A 45-year-old untrained driver died June 10, 2014 while completing surface-supplied air diving during underwater construction activities for the City of Weston, Florida.
OSHA’s investigation into the fatality resulted in Ric-Man International Inc. being cited for 19 safety violations, including one willful, for failure to provide cave-in protection for employees working inside an excavation approximately 12-feet deep.
From the company's website:
"At Ric-Man, we have cultivated a philosophy that promotes an environment free of accidents and injuries. We are dedicated to provide a high level of safety in the construction industry which includes partnering with the insurance industry through training, education and guidance.
"In our Industry, safety is measured by an “Experience Modification Rate” (EMR), it is the industry standard the calculation of workers compensation rates. This standard measures a particular company's occurrence and gravity of accidents and injuries. The industry average is 1.0. Ric-Man’s modifier has consistently been below this average. We are dedicated to providing a safe working environment for our employees, our clients and the general public, with our weekly tool box safety meetings, quarterly supervisors continuing safety classes, and our company wide safety classes three times a year.
"We are prepared to provide our employees with the tools, expertise, and means to reduce risks throughout or worksites."
OSHA standards require that all trenches and excavation sites 5 feet or deeper be protected against sidewall collapses. Protection may be provided through shoring of trench walls, sloping of the soil at a shallow angle or by using a protective trench box. OSHA has created a National Emphasis Program on Trenching and Excavation. OSHA cited the company four times previously for lack of cave-in protection and excavation hazards.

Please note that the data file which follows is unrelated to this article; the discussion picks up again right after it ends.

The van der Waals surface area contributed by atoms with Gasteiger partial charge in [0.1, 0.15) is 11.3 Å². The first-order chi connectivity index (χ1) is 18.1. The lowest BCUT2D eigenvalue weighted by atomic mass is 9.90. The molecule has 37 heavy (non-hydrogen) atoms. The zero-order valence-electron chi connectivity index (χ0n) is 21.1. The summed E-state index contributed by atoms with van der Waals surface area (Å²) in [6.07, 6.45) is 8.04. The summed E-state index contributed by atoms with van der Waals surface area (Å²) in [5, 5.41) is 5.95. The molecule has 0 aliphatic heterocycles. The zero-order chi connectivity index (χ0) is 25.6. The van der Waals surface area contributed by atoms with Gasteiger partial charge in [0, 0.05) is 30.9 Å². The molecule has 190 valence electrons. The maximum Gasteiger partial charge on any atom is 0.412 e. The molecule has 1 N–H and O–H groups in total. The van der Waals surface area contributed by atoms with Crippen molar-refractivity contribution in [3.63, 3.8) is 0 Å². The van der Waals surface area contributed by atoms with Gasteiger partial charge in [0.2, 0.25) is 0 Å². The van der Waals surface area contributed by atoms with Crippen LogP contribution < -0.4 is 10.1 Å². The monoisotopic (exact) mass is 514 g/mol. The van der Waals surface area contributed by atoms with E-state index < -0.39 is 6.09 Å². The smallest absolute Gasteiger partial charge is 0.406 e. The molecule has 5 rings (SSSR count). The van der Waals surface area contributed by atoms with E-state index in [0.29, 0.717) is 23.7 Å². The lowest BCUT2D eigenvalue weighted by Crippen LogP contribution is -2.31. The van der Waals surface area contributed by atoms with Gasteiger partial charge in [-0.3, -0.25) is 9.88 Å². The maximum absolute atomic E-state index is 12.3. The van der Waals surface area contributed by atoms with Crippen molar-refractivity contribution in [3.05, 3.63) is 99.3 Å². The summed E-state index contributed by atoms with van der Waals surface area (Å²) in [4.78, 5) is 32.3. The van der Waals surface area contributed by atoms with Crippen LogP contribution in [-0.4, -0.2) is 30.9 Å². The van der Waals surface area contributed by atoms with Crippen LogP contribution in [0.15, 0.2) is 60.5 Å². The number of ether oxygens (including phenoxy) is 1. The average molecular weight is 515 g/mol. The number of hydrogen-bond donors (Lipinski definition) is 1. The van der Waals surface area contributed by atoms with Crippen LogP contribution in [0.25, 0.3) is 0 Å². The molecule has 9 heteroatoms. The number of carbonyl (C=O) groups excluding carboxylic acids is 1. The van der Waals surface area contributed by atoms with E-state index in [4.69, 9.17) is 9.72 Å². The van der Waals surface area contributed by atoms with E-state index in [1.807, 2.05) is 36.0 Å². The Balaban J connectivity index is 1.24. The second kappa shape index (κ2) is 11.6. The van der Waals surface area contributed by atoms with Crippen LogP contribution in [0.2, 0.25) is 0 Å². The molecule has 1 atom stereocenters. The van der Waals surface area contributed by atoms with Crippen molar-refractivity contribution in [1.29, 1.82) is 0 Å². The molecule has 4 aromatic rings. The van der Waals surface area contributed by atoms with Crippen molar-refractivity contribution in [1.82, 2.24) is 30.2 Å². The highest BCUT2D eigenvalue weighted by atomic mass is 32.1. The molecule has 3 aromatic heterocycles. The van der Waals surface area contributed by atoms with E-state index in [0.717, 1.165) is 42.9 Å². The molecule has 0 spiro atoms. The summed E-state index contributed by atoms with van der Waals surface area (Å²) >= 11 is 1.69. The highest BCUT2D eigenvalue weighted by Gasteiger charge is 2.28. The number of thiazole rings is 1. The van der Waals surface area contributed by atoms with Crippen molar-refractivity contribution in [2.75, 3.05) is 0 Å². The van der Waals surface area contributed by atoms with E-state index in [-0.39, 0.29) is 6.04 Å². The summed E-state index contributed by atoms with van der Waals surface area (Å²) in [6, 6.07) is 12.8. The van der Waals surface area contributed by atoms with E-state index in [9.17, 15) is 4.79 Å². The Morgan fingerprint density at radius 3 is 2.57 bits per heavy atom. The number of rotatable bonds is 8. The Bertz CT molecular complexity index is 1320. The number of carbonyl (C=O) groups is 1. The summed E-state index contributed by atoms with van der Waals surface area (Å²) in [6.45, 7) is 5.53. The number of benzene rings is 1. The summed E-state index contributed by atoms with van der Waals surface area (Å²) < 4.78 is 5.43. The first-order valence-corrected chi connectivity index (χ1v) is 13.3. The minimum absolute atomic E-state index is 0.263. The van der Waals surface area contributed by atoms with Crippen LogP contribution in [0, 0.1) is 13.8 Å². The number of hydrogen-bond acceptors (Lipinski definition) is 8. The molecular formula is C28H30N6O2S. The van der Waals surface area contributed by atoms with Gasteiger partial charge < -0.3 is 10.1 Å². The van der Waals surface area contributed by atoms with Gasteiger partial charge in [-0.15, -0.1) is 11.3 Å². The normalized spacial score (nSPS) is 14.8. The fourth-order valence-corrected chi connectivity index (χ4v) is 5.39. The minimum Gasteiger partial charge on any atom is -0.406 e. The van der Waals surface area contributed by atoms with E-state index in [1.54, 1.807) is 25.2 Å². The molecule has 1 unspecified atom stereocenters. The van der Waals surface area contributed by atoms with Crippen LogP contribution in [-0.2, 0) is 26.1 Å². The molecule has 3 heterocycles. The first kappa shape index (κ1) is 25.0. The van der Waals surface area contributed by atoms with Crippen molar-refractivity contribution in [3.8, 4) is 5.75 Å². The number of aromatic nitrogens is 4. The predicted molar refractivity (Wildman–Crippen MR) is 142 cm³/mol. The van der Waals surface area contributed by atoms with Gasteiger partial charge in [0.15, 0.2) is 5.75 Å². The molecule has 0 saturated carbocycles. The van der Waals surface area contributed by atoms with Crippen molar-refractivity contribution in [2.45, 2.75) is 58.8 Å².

Inadequate training, supplies
Thirteen serious violations were issued to Ric-Man International for failure to ensure workers who performed diving operations were experienced and trained to perform underwater tasks safely; provide divers with a backup air supply, safety harness and two-way voice communication for emergencies; and to plan and assess risks associated with diving, including underwater conditions, obstructions and visibility. The company also failed to provide dive team members with CPR training.
Proposed penalties total $161,000. To view the current citations and five other-than-serious violations, visit http://www.osha.gov/ooc/citations/Ric-Man_Internationa_Inc_980215_12_09_14.pdf*
Founded in 1965 Ric-Man International, of Pompano Beach, employs approximately 60 workers and provides services, including engineering design/build; heavy construction; land development; trenchless technologies; emergency repairs; hurricane cleanup; and marine and bridge construction.